Who-What are ASV?
ASV or PCI ASV, is a common short form that we get to hear in the Payment Card Industry arena. ASV’s are nothing but Approved Scanning Vendors, certified by the PCI Security Standards Council to check on the specific DSS requirements laid out by the PCI DSS for performing vulnerability scans of Internet facing domains of merchants and service providers who deal in the cardholder data.
Scanning helps in discovering the vulnerabilities. Vulnerabilities can be defined as a flaws or weakness in the system security procedures, design, implementation, or internal controls that can happen accidentally or intentionally and hence results in a security breach or an invasion of the system’s security policy. The other aspect where scanning helps is, it exposes the misconfigurations of web sites, applications, and information technology (IT) infrastructures with Internet-facing internet protocol (IP) addresses. An ASV cannot disturb the customer environment either technically or operationally. All the scans should be done without penetrating or altering the customer environment.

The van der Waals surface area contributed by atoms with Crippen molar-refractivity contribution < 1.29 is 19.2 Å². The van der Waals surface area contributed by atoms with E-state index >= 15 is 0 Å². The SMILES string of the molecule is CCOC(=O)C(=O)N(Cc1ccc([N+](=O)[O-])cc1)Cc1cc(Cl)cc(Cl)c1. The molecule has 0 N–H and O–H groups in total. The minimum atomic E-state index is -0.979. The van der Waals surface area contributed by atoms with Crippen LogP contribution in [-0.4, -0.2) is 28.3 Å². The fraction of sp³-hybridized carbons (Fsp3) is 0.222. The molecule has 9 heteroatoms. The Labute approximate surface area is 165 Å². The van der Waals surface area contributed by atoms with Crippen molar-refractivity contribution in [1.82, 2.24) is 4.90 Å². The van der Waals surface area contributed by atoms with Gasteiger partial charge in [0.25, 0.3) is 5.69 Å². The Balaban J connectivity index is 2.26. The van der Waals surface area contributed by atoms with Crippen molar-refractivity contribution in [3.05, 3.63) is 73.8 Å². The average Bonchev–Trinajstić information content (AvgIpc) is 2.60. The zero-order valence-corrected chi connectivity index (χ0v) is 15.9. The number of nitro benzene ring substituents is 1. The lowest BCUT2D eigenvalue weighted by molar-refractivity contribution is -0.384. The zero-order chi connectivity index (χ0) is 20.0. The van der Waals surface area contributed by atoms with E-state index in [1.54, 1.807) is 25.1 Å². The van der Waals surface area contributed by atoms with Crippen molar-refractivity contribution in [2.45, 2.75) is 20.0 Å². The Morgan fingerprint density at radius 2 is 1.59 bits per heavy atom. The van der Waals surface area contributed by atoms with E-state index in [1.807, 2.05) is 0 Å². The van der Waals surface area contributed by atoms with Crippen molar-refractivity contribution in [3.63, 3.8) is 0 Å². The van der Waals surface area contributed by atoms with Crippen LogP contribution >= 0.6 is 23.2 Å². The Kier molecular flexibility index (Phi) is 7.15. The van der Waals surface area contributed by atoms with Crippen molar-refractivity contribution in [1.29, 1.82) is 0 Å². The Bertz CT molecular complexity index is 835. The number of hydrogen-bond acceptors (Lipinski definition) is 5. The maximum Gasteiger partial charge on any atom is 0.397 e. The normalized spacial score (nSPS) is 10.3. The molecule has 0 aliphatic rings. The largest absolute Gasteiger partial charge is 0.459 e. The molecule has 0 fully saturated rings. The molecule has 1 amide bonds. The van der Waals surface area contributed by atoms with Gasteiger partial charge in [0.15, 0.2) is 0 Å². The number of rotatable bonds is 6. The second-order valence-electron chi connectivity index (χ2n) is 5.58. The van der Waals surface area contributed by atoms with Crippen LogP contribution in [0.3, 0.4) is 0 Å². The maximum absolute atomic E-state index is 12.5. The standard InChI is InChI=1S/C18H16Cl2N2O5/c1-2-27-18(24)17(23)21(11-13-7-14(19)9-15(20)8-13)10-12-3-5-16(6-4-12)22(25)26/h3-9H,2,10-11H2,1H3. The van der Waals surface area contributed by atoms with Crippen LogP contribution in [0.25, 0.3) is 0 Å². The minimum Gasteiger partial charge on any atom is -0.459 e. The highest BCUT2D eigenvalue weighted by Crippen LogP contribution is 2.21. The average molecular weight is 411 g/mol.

What does an ASV do?
In order to appreciate how the ASV works we will have to dig in the Computer networks. As we all know, network is how resources and information are shared through either a collection of computer or hardware components. To put it more simply, sending and receiving data is done by communications codes which includes Ethernet, a hardware and link layer standard that is omnipresent in local area networks (LAN), and the TCP/IP, which defines a set of protocols for internetworking. For example by using networks we are able send emails, or instant messages, chat, video telephone calls, and video conferencing. That’s the communication aspect and then you have sharing of files and data’s for e.g. downloading of music. In the whole setup of Internet we must first understand the basic of computer network which is the OSI Model or Open Systems Interconnection (OSI) mode and how an ASV scans every layer.